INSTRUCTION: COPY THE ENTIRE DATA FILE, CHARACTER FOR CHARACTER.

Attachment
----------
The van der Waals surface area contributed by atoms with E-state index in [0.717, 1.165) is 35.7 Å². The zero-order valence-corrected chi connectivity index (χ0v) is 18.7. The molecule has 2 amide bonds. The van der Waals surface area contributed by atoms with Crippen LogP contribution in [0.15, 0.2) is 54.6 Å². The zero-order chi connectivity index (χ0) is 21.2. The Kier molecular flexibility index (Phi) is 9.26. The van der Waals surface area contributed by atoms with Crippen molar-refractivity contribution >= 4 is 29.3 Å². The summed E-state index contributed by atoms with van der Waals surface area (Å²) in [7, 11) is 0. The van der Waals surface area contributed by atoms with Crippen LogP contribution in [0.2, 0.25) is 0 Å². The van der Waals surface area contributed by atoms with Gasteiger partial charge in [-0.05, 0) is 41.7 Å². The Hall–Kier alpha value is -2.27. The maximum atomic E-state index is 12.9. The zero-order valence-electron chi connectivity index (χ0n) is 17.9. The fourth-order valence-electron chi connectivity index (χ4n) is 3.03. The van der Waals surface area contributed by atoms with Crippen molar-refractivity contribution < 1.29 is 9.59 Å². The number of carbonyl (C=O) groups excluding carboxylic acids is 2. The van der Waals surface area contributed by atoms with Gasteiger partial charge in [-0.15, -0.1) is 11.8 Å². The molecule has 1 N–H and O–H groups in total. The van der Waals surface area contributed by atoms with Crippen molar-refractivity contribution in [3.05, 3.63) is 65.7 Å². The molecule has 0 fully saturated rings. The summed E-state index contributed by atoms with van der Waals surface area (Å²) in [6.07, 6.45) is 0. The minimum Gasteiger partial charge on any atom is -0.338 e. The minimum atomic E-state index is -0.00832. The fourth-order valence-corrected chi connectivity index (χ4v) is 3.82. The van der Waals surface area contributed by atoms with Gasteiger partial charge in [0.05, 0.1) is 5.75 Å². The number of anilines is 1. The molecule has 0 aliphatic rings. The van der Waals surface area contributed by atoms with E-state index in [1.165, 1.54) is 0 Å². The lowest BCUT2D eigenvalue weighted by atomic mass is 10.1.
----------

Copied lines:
The van der Waals surface area contributed by atoms with E-state index in [0.717, 1.165) is 35.7 Å². The zero-order valence-corrected chi connectivity index (χ0v) is 18.7. The molecule has 2 amide bonds. The van der Waals surface area contributed by atoms with Crippen LogP contribution in [0.15, 0.2) is 54.6 Å². The zero-order chi connectivity index (χ0) is 21.2. The Kier molecular flexibility index (Phi) is 9.26. The van der Waals surface area contributed by atoms with Crippen molar-refractivity contribution >= 4 is 29.3 Å². The summed E-state index contributed by atoms with van der Waals surface area (Å²) in [7, 11) is 0. The van der Waals surface area contributed by atoms with Crippen LogP contribution in [0.2, 0.25) is 0 Å². The van der Waals surface area contributed by atoms with Gasteiger partial charge in [-0.05, 0) is 41.7 Å². The Hall–Kier alpha value is -2.27. The maximum atomic E-state index is 12.9. The zero-order valence-electron chi connectivity index (χ0n) is 17.9. The fourth-order valence-electron chi connectivity index (χ4n) is 3.03. The van der Waals surface area contributed by atoms with Crippen molar-refractivity contribution < 1.29 is 9.59 Å². The number of carbonyl (C=O) groups excluding carboxylic acids is 2. The van der Waals surface area contributed by atoms with Gasteiger partial charge in [-0.15, -0.1) is 11.8 Å². The molecule has 1 N–H and O–H groups in total. The van der Waals surface area contributed by atoms with Crippen molar-refractivity contribution in [3.05, 3.63) is 65.7 Å². The molecule has 0 fully saturated rings. The summed E-state index contributed by atoms with van der Waals surface area (Å²) in [6.07, 6.45) is 0. The minimum Gasteiger partial charge on any atom is -0.338 e. The minimum atomic E-state index is -0.00832. The fourth-order valence-corrected chi connectivity index (χ4v) is 3.82. The van der Waals surface area contributed by atoms with Gasteiger partial charge in [0.05, 0.1) is 5.75 Å². The number of anilines is 1. The molecule has 0 aliphatic rings. The van der Waals surface area contributed by atoms with E-state index in [1.165, 1.54) is 0 Å². The lowest BCUT2D eigenvalue weighted by atomic mass is 10.1.